I begin by admitting Radio Ecoshock may be the most depressing program on radio. We have scientists, oil experts, and economists explain our coming doom. Bryan has written a book saying there may be a better way.

It's called "Beautiful and Abundant, Building the World We Want".

Abundant? What about peak oil, climate catastrophe, reduced consumerism? I ask Bryan to explain.

He begins by pointing our humans have gone through periods of extreme creativity. For example, in a 15 year period around the turn of the century we invented bicycles, cars, airplanes, radio, and many other things. In that same time, Einstein developed a theory of light, energy, and the universe itself.

As the need becomes apparent, we may experience a new burst of creativity to help solve our problems, Welch says.

But these technical accomplishments require a "grand vision" of how humans could be sustainable in the long term on this planet. For this Welch suggests 4 criteria for sustainability (and he uses these in the operation of his various business ventures as well.)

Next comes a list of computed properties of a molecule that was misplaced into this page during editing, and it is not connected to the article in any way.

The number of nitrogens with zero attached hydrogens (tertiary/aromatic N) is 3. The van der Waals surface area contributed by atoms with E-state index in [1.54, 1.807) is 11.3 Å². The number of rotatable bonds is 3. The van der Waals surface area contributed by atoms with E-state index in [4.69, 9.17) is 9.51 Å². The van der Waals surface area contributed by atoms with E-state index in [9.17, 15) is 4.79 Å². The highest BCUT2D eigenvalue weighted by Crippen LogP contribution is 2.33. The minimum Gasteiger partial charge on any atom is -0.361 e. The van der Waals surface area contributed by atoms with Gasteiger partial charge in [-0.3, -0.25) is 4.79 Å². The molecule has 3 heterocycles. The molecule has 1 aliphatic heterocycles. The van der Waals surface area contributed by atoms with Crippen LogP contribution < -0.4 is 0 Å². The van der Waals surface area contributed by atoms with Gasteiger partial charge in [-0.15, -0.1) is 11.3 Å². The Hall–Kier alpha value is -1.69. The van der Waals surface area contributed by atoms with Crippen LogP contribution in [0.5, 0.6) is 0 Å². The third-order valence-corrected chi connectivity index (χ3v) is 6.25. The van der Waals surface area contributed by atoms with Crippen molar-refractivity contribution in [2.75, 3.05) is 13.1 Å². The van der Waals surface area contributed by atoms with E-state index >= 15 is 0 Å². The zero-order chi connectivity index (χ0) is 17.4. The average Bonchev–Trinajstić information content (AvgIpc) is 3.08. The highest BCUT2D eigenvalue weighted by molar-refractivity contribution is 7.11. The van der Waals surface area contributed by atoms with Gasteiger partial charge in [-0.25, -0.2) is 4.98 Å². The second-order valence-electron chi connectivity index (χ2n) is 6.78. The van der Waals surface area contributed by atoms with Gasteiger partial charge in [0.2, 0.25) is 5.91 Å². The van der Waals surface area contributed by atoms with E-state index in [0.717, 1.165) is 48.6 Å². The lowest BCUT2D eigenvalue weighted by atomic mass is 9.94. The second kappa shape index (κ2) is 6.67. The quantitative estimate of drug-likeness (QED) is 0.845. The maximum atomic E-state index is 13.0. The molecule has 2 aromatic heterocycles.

Number one: does it create beauty? That might not be intuitive as first on your list. But Welch says humans are attracted to beauty, and it motivates them in powerful ways. A new technology, or even a political movement, needs an inherent beauty to be communicated, to be successful.

Number two: does it create abundance? In the oil industry, we expect any worthwhile source to create much more energy than goes into producing it. Investors expect more than just a meager return. Perhaps this expectation of abundance, especially in planet-saving technology, is a requirement. Especially if it must help billions of people. Small thinking need not apply.

Welch also thinks capitalism, properly and honestly applied, is still the best system. Again, abundance is required, because we need an excess, known as "capital" to develop still more innovation.

Number three: is it fair? This is kind of a balance to the requirement of abundance. It's not enough to make a few people rich, and certainly that isn't sustainable if the technology ruins the commons all humans and other life forms need to survive. There are cases in capitalism where everyone seems better off, through the innovation and production, Welch thinks. There is a lot more to this one, which helps guide the way business should operate to be sustainable, and the way communities and whole societies need to think things through.

Number four: is it contagious? What good is the best idea or tech if nobody really wants to spread it around? Especially if our time is limited (it is) - changes need to move fast to succeed, and that means motivating people.